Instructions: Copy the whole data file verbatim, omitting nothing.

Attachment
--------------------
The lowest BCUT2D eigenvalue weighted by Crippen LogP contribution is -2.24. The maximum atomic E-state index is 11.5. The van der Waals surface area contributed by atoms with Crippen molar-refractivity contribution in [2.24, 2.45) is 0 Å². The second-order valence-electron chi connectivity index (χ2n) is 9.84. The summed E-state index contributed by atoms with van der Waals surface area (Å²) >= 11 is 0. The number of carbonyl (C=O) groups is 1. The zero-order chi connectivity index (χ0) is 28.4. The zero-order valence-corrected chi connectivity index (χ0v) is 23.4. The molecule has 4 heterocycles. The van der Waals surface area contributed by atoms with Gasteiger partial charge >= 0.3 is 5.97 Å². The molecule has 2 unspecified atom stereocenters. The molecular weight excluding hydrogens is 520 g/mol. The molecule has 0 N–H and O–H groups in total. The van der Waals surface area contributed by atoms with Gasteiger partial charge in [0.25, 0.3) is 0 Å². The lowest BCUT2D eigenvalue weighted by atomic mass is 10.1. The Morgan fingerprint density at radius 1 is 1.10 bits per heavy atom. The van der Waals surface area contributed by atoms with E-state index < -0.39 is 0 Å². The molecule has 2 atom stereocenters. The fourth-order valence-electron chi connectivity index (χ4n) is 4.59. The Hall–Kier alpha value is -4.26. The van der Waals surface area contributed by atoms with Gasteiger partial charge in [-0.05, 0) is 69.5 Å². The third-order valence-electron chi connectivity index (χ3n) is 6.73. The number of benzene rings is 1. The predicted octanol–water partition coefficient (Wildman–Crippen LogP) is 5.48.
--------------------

The lowest BCUT2D eigenvalue weighted by Crippen LogP contribution is -2.24. The maximum atomic E-state index is 11.5. The van der Waals surface area contributed by atoms with Crippen molar-refractivity contribution in [2.24, 2.45) is 0 Å². The second-order valence-electron chi connectivity index (χ2n) is 9.84. The summed E-state index contributed by atoms with van der Waals surface area (Å²) >= 11 is 0. The number of carbonyl (C=O) groups is 1. The zero-order chi connectivity index (χ0) is 28.4. The zero-order valence-corrected chi connectivity index (χ0v) is 23.4. The molecule has 4 heterocycles. The van der Waals surface area contributed by atoms with Gasteiger partial charge >= 0.3 is 5.97 Å². The molecule has 2 unspecified atom stereocenters. The molecular weight excluding hydrogens is 520 g/mol. The molecule has 0 N–H and O–H groups in total. The van der Waals surface area contributed by atoms with Gasteiger partial charge in [0.25, 0.3) is 0 Å². The lowest BCUT2D eigenvalue weighted by atomic mass is 10.1. The Morgan fingerprint density at radius 1 is 1.10 bits per heavy atom. The van der Waals surface area contributed by atoms with E-state index < -0.39 is 0 Å². The molecule has 2 atom stereocenters. The fourth-order valence-electron chi connectivity index (χ4n) is 4.59. The Hall–Kier alpha value is -4.26. The van der Waals surface area contributed by atoms with Gasteiger partial charge in [-0.05, 0) is 69.5 Å². The third-order valence-electron chi connectivity index (χ3n) is 6.73. The number of benzene rings is 1. The predicted octanol–water partition coefficient (Wildman–Crippen LogP) is 5.48.